KPTZ Emergency Response


Tsunami Scenario Information


Earthquake Scenario Information

Seattle Area Earthquake Drill by Dr. Robert B. Forbes, Geologist


Our Goals and Responsibilities

KPTZ’s role is to pass on vital information in partnership with local government through the Jefferson County Emergency Operations Center (EOC). In an emergency, the goal is to get the right KPTZ people to the right place at the right time, and to relay accurate information via the 91.9FM airwaves.

The KPTZ Emergency Team, as its primary aim, is to provide vital and timely information for events that are deemed by the EOC to be emergencies — situations where lives or property are in real danger. The station’s complementary goal is to educate community members on how to prepare for an emergency.

KPTZ’s Emergency Team is made up of a core of station volunteers led by Nora Petrich, in partnership with DEM Director Willie Bence and other representatives of the EOC. The team has been meeting regularly since the station began broadcasting, and has run many drills.

In the case of a widespread emergency, KPTZ will respond as quickly as possible to go on air with information. Working with the entire KPTZ volunteer base, in order to be prepared, the station’s emergency systems are documented. The station is prepared to attend to the needs of the community. KPTZ provides all these services at extremely low cost.

KPTZ officially is a trusted partner with the EOC, a rare privilege for community radio stations. As a result, KPTZ’s E-Team member on duty is permitted to embed at the EOC, and if necessary, broadcast directly from that facility. Several team members have passed the basic FEMA classes in order to be credentialed by the EOC, and therefore are allowed to be embedded.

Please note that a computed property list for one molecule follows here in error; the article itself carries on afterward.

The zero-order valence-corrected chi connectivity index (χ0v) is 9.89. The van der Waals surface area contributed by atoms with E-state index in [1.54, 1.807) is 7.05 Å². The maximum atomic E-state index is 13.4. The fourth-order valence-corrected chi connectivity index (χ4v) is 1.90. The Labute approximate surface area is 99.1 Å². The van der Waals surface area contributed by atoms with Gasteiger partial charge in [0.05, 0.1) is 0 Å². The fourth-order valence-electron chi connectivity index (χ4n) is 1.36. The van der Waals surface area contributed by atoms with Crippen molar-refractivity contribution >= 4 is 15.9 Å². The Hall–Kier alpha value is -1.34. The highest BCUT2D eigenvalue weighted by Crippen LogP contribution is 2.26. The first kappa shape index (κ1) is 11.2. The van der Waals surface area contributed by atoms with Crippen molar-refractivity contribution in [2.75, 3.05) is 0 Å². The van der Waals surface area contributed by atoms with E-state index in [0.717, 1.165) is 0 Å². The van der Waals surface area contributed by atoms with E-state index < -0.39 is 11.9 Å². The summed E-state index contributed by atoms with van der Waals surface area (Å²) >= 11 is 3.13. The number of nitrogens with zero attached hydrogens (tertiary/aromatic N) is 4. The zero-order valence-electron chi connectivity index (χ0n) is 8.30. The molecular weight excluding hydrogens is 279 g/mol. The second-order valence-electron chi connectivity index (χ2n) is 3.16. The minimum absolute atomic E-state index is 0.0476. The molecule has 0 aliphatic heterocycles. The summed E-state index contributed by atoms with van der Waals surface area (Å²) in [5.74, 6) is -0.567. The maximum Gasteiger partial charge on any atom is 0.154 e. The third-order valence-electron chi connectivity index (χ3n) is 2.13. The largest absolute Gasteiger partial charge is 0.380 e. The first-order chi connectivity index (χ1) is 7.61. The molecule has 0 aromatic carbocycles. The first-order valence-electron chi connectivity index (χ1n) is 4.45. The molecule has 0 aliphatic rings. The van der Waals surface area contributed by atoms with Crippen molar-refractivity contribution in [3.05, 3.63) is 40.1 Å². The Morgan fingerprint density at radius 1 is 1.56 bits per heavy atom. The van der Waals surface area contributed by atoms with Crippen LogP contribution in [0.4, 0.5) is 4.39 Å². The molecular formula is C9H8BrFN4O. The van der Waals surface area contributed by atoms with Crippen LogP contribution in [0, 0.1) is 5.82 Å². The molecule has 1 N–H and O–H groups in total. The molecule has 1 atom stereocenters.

KPTZ airs Local News Monday through Saturday at noon (repeats on weekdays at 5pm). In addition, the station relays timely information for larger events broadcast on the Nixle system.


Successes

(April 3, 2020) Unloading face shields at E. Jefferson Fire Rescue Station 11 in Chimacum: (from left) Luis Munoz of Steel Rule Concepts of Kent, WA and firefighters Trevor Bergen, Brady Palmer, David van-Tulder, Bella Lusk, and Assistant Chief Pete Brummel. (Photo: Barney Burke)

PPE Supplies Arrive in Jefferson County

Brinnon Fire Chief Tim Manley holds one of the hundreds of face shields donated by Luis Munoz of Steel Rule Concepts in Kent, WA on April 3. (Photo: Barney Burke)

The national stockpile of personal protection equipment used by first responders may be running low, but there is no shortage of American generosity and ingenuity.

Luis Munoz, owner of Steel Rule Concepts, a custom steel die manufacturer, heard about the shortage of face shields used by firefighters, EMTs, and health care workers last weekend and decided to help out. Munoz started manufacturing them in response to the pandemic, and has been personally delivering them to first responders around Puget Sound.

By Wednesday, April 1, he had a design ready and was working with four other companies to make face shields. Two days later, he delivered hundreds of them to E. Jefferson Fire Rescue in Chimacum. He made additional donations to other agencies while traveling from his business, located in Kent, and plans to distribute more.

Asst. Chief Pete Brummel said the supplies will be shared by local fire districts and health care workers. The shields help protect people helping those who may have COVID-19. Like thousands of other communities across the nation, Jefferson County’s emergency response agencies have been working to restock as their inventories decline.


Backup Systems

We have built many backup systems. Both the transmitter and studio have generators. There is a microwave link between the centers that will allow communication even if the phone lines are down. There is a backup studio at the transmitter site in case the primary studio is inoperable.

We are implementing a hand held radio network for communication between team members. There is a KPTZ desk at the JCEOC with the capability of interrupting regular programming with emergency updates. We can remotely record information and place it into the studio system to give regular updates.

We are developing a network of individuals we can call on to provide “on the ground” information in the case of an emergency.